The Dangers of Ice Cream for People with Candida Overgrowth

ice creamWho doesn’t love ice cream? The one problem with ice cream for those with Candida overgrowth is that Candida LOVES ice cream. Ice cream can contain any number of flavoring ingredients, but the base is always made of milk/cream and sugar. It contains ingredients that can both help and harm the body, and should only be eaten in moderation. If you have Candida overgrowth, unfortunately you should refrain from commercial ice creams altogether. But, you may have some healthier, possibly tastier alternatives that will stick to your Candida diet.

Ice cream: The good and the bad

There is an upside to ice cream as a food – it is incredibly energy dense. While the exact nutrient values vary between brands and flavors, a 1 cup serving of vanilla ice cream contains about 38 grams of carbohydrates, 14 grams fat and 4 grams of protein on average. If you need quick energy or need to gain weight, ice cream can help you with that. Another benefit is the amount of vitamins and minerals it contains. Since ice cream contains milk or cream, we know it also contains the minerals calcium and phosphorus, along with vitamin C and A, all of the B vitamins including 8% of the RDA of B12 and 2% of folate and 117 mg omega 3 fatty acids. Ice cream may not be the best the source of vitamins and minerals, but it is not devoid of all nutrients.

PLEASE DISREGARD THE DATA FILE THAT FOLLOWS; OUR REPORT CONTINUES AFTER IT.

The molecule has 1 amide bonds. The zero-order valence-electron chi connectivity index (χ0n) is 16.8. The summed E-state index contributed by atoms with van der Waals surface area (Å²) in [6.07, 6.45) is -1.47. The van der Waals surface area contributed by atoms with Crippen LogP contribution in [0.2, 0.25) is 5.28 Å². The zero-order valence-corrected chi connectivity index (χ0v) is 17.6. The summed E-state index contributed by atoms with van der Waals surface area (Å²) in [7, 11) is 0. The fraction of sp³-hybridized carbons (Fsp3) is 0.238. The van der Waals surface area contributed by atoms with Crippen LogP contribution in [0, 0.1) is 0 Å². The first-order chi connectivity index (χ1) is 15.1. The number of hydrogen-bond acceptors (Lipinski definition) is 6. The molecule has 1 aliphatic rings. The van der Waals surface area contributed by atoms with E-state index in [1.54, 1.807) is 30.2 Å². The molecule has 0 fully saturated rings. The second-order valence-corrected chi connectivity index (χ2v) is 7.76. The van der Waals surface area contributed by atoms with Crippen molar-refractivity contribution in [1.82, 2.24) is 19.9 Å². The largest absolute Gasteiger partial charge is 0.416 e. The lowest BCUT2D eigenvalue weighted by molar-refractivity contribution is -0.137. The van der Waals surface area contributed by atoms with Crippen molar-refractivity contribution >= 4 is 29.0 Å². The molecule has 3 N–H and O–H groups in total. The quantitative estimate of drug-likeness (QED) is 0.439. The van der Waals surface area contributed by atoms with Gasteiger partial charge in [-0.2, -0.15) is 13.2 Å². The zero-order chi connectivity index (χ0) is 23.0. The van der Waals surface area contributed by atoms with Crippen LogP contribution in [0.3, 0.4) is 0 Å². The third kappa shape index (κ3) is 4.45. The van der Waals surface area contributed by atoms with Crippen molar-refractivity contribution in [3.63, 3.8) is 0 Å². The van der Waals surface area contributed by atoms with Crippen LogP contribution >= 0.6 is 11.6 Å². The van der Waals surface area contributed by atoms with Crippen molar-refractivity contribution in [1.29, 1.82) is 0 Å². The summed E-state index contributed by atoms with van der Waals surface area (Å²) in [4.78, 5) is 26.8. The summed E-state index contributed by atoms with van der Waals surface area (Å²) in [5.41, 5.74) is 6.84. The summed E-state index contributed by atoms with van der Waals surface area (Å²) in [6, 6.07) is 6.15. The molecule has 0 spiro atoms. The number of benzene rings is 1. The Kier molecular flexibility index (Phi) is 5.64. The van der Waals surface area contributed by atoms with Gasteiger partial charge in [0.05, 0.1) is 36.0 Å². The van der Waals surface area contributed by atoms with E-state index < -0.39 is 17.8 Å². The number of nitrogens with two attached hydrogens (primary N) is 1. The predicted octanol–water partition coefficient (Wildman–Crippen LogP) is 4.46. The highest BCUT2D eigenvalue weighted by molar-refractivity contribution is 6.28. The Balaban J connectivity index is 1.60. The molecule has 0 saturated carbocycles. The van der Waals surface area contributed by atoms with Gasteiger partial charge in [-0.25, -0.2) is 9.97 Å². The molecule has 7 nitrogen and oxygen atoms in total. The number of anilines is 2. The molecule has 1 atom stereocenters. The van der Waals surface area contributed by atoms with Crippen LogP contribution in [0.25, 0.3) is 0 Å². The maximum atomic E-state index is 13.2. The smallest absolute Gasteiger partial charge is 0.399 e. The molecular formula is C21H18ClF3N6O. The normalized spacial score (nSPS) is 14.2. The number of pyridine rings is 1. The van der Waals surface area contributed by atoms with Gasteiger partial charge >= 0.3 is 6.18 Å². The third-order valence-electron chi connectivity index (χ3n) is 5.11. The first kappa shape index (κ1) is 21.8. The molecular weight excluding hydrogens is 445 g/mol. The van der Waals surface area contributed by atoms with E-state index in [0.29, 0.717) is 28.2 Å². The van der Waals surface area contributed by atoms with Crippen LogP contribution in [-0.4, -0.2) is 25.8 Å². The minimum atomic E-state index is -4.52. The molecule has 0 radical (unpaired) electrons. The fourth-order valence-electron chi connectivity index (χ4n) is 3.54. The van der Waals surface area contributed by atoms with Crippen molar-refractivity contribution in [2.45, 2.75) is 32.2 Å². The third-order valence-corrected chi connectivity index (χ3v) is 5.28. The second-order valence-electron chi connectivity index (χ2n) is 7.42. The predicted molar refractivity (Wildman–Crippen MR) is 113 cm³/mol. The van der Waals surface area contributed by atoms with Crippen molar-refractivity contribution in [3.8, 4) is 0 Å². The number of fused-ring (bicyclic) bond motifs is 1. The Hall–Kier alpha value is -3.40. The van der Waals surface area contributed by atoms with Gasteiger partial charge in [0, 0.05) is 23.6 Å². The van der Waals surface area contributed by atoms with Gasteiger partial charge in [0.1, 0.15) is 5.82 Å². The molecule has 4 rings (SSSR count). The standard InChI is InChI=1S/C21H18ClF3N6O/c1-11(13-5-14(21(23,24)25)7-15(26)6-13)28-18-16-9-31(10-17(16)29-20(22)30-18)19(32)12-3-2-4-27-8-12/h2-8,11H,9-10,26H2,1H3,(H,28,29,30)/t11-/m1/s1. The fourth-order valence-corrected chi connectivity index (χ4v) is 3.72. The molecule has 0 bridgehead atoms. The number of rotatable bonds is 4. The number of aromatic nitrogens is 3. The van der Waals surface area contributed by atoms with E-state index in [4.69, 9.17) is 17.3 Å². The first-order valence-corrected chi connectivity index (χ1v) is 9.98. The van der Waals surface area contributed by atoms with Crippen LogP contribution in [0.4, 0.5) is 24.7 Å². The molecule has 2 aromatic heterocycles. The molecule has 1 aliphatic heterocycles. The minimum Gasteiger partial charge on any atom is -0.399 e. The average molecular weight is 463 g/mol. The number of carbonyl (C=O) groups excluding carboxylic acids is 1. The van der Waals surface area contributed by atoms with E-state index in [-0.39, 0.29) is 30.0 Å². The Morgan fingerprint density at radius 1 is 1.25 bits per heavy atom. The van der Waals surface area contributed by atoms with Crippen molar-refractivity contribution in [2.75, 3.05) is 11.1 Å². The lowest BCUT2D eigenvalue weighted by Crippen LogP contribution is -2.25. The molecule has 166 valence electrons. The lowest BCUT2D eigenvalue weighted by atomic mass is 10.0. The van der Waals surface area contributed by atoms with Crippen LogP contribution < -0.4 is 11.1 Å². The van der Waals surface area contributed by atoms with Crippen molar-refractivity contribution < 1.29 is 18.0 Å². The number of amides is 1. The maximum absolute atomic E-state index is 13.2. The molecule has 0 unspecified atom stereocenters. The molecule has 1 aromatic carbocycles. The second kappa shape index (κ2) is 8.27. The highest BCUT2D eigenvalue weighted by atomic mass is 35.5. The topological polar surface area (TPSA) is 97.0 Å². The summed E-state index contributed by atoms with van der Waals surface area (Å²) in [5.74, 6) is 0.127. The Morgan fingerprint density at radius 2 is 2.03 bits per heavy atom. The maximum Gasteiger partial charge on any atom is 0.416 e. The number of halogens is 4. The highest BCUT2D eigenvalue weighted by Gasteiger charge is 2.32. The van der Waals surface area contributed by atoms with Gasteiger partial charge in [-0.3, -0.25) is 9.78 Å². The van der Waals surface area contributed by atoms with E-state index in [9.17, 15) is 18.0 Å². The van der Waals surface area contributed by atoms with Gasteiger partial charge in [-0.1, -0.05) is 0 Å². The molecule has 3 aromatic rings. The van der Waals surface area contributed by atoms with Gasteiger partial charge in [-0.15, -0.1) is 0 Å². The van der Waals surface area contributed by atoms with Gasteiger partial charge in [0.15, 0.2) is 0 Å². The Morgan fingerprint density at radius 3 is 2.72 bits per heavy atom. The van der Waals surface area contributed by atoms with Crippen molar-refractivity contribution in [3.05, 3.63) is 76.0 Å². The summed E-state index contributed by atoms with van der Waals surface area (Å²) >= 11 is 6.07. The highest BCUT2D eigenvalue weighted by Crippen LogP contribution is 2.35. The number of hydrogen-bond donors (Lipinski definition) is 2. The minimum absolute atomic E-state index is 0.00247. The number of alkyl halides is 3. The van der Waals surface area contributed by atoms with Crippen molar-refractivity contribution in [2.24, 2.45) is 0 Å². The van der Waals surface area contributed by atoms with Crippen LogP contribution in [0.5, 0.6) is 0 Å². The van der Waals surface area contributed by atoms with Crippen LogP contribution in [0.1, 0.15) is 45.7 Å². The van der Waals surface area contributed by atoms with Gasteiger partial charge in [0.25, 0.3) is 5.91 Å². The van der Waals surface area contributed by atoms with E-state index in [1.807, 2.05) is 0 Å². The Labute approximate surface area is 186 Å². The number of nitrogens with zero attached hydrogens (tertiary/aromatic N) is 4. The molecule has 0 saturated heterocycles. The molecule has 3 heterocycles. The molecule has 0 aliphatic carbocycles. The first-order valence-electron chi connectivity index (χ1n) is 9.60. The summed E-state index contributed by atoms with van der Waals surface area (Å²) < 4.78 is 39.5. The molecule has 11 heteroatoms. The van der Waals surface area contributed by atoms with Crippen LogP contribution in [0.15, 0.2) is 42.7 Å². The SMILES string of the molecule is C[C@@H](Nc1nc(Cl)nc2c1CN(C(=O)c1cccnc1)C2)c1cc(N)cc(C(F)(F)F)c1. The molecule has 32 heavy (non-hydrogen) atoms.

In regards to those with Candida overgrowth, vitamins C and B-12 along with omega-3 fatty acids can be especially important. Low vitamin C and B12 can actually lead to a Candida overgrowth. One of the functions of B12 is cell replication which when impaired can lead to inflammation in the mucous membranes of the mouth and digestive tract and decrease the immune response to infections. Vitamin C deficiencies can also impair the immune system leaving your gut susceptible to infection. A 2004 study by Paillaud, et al. found that vitamin C deficiency was 1 of 4 of the highest risk factors for candidiasis in the elderly.

Ice cream also has some disadvantages and they are exactly what you think – sugar and fat content. The US Code of Federal Regulations Standards of Identity require ice cream to contain a minimum of 10% milk fat and at least 20% milk solids.4 Most milk fat content in commercial ice creams range 10-16% and can be from milk, cream or butter. Milk fat is primarily made up of triglycerides which in high amounts can lead to an increased risk of developing heart disease or plaque in your arteries. High amounts of sugar can also lead to harmful conditions such as obesity, metabolic disorders, high cholesterol, cancer and premature aging. If you have an existing problem with Candida, remember that it also feeds on sugar.

In the process of making ice cream, other ingredients like emulsifiers are used to keep the milk fat evenly dispersed. While some companies used eggs for this, others use mono- or diglycerides which may contains trans-fats. Mono- and diglycerides do not fall under the labeling requirement of trans-fat, so ice cream can still be labeled as 0% trans fats.

History of ice cream